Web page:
In the film world, it doesn’t take long before you start to get hooked on the idea of shooting medium format. Why, you ask? By this time, no reason whatsoever.
To address this, let us first consider what made the medium format so popular to begin with, namely the increased negative size. With a consistent height of 6 cm, medium format film (also known as 120) ranges in width from 4.5 cm to 7 cm for the most popular formats (including 6 cm in between for the famous 1:1 aspect ratio) and available in 8 cm and 9 cm widths in some lesser-known and less popular cameras. For the smallest of the more common formats, 6x4.5 offered the chance to shoot what felt like 35mm in its aspect ratio, but you get a lot more resolution in a relatively compact size. Next up, the 6x6 format offered what felt most uniquely different from 35mm film and digital photography; however, in making 8x10 and 11x14 prints, you gain little to no resolution over the 6x4.5 format. Then, we have the 6x7 system, coming in at nearly five times the size of the 35mm negative, while the added resolution on an 8x10 and 11x14 print puts it into a whole other world. Even better, the 6x7 aspect ratio is pretty similar to that of the most common print size (i.e., 8x10) and thus, the 4x5 system. Indeed, shooting 6x7 gave photographers near 8x10 prints while being much more compact and friendly.
In addition to increased resolution, another of the most beloved aspects of medium format is the tastefully shallow depth of field, which can be razor-thin on some of the fastest lenses. More specifically, the fastest medium lens ever made, made for the Mamiya 645 system, the 80mm f/1.9 is approximately equivalent to a 50mm f/1.2 lens on 35mm film (to include full frame digital cameras). Then, we also have the legendary Pentax 67 lens, the Pentax 105mm f/2.4, which has a nearly identical 35mm (/full frame) equivalence of approximately 50mm f/1.2.
At the time these systems were made new, there was no other option for having better-quality photographs than to increase the format, and thus, we still a ton of medium format cameras on the market today. Years ago, prior to the recent rise in the popularity of film photography, medium format cameras were still quite cheap and affordable, so much so that when I once considered selling the Mamiya RB67 I inherited, the going price of it was so low (around $200, if I recall correctly) that I decided against letting it go. That was about 4-5 years ago, and just 2.5 years ago when I wrote up the review for the camera here for Fstoppers (link here), a good copy of the camera with the full kit could still easily be found for around $300, whereas now, you could expect to easily pay double that for a decent to good copy. I would like to say this situation is specific to the Mamiya RB67, but it has indeed spread to every medium format film camera I know of; this is particularly true for the Mamiya and Pentax 645 systems, which have seen an astronomical hike in the used price of a good copy for every version of the camera. So, in my opinion, the only rational thing to do in response to these ridiculous price hikes is to just stick with 35mm and digital.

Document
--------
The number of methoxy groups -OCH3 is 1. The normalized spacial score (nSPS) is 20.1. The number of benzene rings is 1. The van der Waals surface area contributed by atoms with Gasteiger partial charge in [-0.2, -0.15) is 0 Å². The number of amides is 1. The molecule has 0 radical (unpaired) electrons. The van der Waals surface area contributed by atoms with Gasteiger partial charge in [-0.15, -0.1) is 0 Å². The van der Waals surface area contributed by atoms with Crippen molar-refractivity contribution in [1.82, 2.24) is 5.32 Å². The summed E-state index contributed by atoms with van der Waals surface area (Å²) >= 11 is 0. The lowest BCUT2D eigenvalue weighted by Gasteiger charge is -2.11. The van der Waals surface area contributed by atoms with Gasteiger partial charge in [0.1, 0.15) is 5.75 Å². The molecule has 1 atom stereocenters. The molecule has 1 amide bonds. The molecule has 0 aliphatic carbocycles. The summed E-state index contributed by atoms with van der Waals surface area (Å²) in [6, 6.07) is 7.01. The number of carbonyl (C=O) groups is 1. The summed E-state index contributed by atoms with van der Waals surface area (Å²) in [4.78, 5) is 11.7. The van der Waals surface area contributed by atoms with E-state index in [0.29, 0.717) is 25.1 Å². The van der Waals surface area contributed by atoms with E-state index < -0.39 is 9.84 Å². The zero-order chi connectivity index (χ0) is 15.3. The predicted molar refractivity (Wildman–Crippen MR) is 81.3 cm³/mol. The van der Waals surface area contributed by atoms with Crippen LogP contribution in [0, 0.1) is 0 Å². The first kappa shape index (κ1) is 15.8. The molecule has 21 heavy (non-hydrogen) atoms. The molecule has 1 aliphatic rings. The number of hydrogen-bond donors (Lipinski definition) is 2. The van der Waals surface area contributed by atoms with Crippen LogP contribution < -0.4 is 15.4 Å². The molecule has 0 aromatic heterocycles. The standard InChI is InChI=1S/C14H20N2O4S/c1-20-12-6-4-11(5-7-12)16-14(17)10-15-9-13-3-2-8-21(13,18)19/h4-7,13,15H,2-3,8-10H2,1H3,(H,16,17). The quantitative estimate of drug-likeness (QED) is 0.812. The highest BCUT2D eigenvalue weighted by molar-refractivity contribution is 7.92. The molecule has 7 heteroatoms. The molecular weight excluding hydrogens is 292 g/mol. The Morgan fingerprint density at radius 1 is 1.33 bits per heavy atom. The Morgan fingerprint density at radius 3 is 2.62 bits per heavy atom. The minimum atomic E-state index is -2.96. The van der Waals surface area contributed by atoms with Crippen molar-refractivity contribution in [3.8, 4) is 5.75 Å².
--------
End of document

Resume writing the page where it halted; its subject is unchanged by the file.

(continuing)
Why 35mm Film?
To answer this, I would like to revisit the points I just made – the increased size of the negative that results in increased resolution of prints compared with 35mm and the wonderfully shallow depth of fields. These are attributes that have become somewhat commonplace for digital photography, so much so that the legendary lenses mentioned above would not be able to compete with any Sony a7 series camera with a new 50mm 1.2 GM. Moreover, beyond those specific lenses, the fastest lenses you’ll usually find are still no faster than an f/2 lens equivalent for 35mm. With this in mind, you easily and relatively cheaply duplicate the same admirable qualities of medium format film with a modern(-ish) digital camera. As such, why even shoot film in this day and age? Well, that’s the million-dollar question, isn’t it? It all comes down to the desire to shoot film.
This brings me to the primary point I’d like to make: if you are going to shoot film, I would suggest sticking with 35mm film and leaving medium format out of it. The fact of the matter is that the primary charm to film is in the finite quality of it (limited to 24 or 36 exposures for 35mm film and between 10 to 16 exposures for 67 and 645 film, respectively) and embracing of the imperfect. Both of these qualities are present regardless of whether you are shooting 35mm or 120. Moreover, shooting 35mm gives you a lot more bang for your buck. That is, even the cost of the most expensive color negative film along with processing and scanning services would cost less than $1 per frame. Compare this with medium format, where the prices for a roll of film, processing, and scanning can similarly reach $30 in total for fewer frames, meaning the cost is around $2 per frame for 645 and $3 per frame for 67 negatives. The easily out of control costs are why film photographers, myself included, shoot and process black and white on their own, cutting out the lab costs and taking advantage of less expensive rolls of film.
In conclusion, back when you could get a nice medium format camera in good condition for around $300 to $400, I would and did highly recommend them for anyone looking to get into film. Nowadays, with what I hope are all-time high prices, I cannot personally make that recommendation for someone getting into film or even photographers who have been shooting film for a while but haven’t taken the plunge into medium format. With all of this said, please note that I still love my medium format cameras and will continue using them. I’m just personally struggling with the massive upswing in the prices they demand these days, so much so that I wouldn’t be able to justify the cost for myself or anyone else I know.